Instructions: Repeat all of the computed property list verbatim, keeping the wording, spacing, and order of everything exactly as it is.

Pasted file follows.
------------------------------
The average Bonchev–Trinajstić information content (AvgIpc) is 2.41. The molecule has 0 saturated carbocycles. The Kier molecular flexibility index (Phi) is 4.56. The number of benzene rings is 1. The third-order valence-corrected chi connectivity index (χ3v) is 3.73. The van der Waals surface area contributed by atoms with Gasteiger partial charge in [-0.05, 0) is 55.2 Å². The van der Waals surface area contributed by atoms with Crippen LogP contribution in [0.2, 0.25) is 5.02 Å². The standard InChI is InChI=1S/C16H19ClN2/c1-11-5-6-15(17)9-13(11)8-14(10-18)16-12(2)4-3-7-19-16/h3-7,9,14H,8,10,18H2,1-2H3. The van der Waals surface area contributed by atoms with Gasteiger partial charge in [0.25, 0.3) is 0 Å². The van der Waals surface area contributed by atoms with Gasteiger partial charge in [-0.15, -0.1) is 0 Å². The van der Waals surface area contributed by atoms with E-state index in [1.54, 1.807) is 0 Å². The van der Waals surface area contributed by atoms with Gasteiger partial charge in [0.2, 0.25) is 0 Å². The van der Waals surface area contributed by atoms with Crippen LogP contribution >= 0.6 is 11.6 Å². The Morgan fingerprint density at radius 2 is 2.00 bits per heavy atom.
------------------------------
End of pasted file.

The average Bonchev–Trinajstić information content (AvgIpc) is 2.41. The molecule has 0 saturated carbocycles. The Kier molecular flexibility index (Phi) is 4.56. The number of benzene rings is 1. The third-order valence-corrected chi connectivity index (χ3v) is 3.73. The van der Waals surface area contributed by atoms with Gasteiger partial charge in [-0.05, 0) is 55.2 Å². The van der Waals surface area contributed by atoms with Crippen LogP contribution in [0.2, 0.25) is 5.02 Å². The standard InChI is InChI=1S/C16H19ClN2/c1-11-5-6-15(17)9-13(11)8-14(10-18)16-12(2)4-3-7-19-16/h3-7,9,14H,8,10,18H2,1-2H3. The van der Waals surface area contributed by atoms with Gasteiger partial charge in [0.25, 0.3) is 0 Å². The van der Waals surface area contributed by atoms with Gasteiger partial charge in [-0.15, -0.1) is 0 Å². The van der Waals surface area contributed by atoms with E-state index in [1.54, 1.807) is 0 Å². The van der Waals surface area contributed by atoms with Gasteiger partial charge in [0.2, 0.25) is 0 Å². The van der Waals surface area contributed by atoms with Crippen LogP contribution >= 0.6 is 11.6 Å². The Morgan fingerprint density at radius 2 is 2.00 bits per heavy atom.